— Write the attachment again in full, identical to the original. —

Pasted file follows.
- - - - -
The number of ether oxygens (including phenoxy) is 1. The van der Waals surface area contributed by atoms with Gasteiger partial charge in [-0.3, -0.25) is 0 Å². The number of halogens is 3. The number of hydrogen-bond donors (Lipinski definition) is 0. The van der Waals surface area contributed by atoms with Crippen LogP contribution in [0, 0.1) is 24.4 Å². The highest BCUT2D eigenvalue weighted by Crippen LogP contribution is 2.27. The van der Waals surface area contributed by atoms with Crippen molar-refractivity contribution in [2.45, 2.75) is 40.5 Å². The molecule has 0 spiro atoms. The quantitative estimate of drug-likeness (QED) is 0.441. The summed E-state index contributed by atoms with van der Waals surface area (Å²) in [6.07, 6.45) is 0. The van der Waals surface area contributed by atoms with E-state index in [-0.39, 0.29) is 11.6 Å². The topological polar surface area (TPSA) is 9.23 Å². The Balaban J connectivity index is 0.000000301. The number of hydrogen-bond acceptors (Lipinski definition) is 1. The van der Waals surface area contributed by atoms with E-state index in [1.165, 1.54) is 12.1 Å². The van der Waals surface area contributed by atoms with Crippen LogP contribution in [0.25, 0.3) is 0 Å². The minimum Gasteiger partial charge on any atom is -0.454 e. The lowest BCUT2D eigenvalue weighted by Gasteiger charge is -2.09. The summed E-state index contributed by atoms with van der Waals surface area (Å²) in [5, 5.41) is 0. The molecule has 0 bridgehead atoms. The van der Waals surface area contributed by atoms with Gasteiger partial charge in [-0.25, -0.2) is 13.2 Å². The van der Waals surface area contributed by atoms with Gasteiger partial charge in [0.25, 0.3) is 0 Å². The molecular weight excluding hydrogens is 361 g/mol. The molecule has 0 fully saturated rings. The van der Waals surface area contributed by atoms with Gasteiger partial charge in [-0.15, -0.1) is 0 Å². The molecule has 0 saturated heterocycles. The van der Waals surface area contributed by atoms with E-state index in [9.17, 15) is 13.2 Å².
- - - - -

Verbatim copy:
The number of ether oxygens (including phenoxy) is 1. The van der Waals surface area contributed by atoms with Gasteiger partial charge in [-0.3, -0.25) is 0 Å². The number of halogens is 3. The number of hydrogen-bond donors (Lipinski definition) is 0. The van der Waals surface area contributed by atoms with Crippen LogP contribution in [0, 0.1) is 24.4 Å². The highest BCUT2D eigenvalue weighted by Crippen LogP contribution is 2.27. The van der Waals surface area contributed by atoms with Crippen molar-refractivity contribution in [2.45, 2.75) is 40.5 Å². The molecule has 0 spiro atoms. The quantitative estimate of drug-likeness (QED) is 0.441. The summed E-state index contributed by atoms with van der Waals surface area (Å²) in [6.07, 6.45) is 0. The van der Waals surface area contributed by atoms with E-state index in [-0.39, 0.29) is 11.6 Å². The topological polar surface area (TPSA) is 9.23 Å². The Balaban J connectivity index is 0.000000301. The number of hydrogen-bond acceptors (Lipinski definition) is 1. The van der Waals surface area contributed by atoms with E-state index in [1.165, 1.54) is 12.1 Å². The van der Waals surface area contributed by atoms with Crippen LogP contribution in [0.25, 0.3) is 0 Å². The minimum Gasteiger partial charge on any atom is -0.454 e. The lowest BCUT2D eigenvalue weighted by Gasteiger charge is -2.09. The summed E-state index contributed by atoms with van der Waals surface area (Å²) in [5, 5.41) is 0. The molecule has 0 bridgehead atoms. The van der Waals surface area contributed by atoms with Gasteiger partial charge in [-0.25, -0.2) is 13.2 Å². The van der Waals surface area contributed by atoms with Gasteiger partial charge in [0.25, 0.3) is 0 Å². The molecular weight excluding hydrogens is 361 g/mol. The molecule has 0 fully saturated rings. The van der Waals surface area contributed by atoms with Gasteiger partial charge in [-0.15, -0.1) is 0 Å². The molecule has 0 saturated heterocycles. The van der Waals surface area contributed by atoms with E-state index in [9.17, 15) is 13.2 Å².